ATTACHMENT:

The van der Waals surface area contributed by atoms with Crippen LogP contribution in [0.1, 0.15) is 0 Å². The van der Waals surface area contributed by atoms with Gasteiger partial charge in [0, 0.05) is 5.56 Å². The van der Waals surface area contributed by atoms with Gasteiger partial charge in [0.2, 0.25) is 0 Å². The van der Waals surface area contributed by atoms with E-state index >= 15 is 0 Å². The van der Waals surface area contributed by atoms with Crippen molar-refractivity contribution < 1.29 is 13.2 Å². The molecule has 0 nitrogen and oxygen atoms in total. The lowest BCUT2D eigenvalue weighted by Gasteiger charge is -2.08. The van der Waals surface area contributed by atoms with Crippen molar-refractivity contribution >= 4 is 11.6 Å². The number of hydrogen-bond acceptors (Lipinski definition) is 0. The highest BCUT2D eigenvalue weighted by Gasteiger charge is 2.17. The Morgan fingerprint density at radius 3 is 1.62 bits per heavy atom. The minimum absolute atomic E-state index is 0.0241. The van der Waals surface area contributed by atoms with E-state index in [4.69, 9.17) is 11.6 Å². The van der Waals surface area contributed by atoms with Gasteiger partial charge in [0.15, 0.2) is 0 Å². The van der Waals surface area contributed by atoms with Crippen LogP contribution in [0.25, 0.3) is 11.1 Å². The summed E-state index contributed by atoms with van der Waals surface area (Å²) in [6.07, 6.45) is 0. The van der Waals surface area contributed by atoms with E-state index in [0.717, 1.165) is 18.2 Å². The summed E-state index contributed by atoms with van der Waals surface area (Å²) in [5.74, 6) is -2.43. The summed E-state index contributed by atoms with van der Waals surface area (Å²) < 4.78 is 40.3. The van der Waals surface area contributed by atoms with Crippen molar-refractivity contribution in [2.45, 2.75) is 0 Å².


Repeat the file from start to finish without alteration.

The van der Waals surface area contributed by atoms with Crippen LogP contribution in [0.1, 0.15) is 0 Å². The van der Waals surface area contributed by atoms with Gasteiger partial charge in [0, 0.05) is 5.56 Å². The van der Waals surface area contributed by atoms with Gasteiger partial charge in [0.2, 0.25) is 0 Å². The van der Waals surface area contributed by atoms with E-state index >= 15 is 0 Å². The van der Waals surface area contributed by atoms with Crippen molar-refractivity contribution < 1.29 is 13.2 Å². The molecule has 0 nitrogen and oxygen atoms in total. The lowest BCUT2D eigenvalue weighted by Gasteiger charge is -2.08. The van der Waals surface area contributed by atoms with Crippen molar-refractivity contribution >= 4 is 11.6 Å². The number of hydrogen-bond acceptors (Lipinski definition) is 0. The highest BCUT2D eigenvalue weighted by Gasteiger charge is 2.17. The Morgan fingerprint density at radius 3 is 1.62 bits per heavy atom. The minimum absolute atomic E-state index is 0.0241. The van der Waals surface area contributed by atoms with E-state index in [4.69, 9.17) is 11.6 Å². The van der Waals surface area contributed by atoms with Gasteiger partial charge in [0.15, 0.2) is 0 Å². The van der Waals surface area contributed by atoms with Crippen LogP contribution in [0.25, 0.3) is 11.1 Å². The summed E-state index contributed by atoms with van der Waals surface area (Å²) in [6.07, 6.45) is 0. The van der Waals surface area contributed by atoms with E-state index in [0.717, 1.165) is 18.2 Å². The summed E-state index contributed by atoms with van der Waals surface area (Å²) in [5.74, 6) is -2.43. The summed E-state index contributed by atoms with van der Waals surface area (Å²) < 4.78 is 40.3. The van der Waals surface area contributed by atoms with Crippen molar-refractivity contribution in [2.45, 2.75) is 0 Å².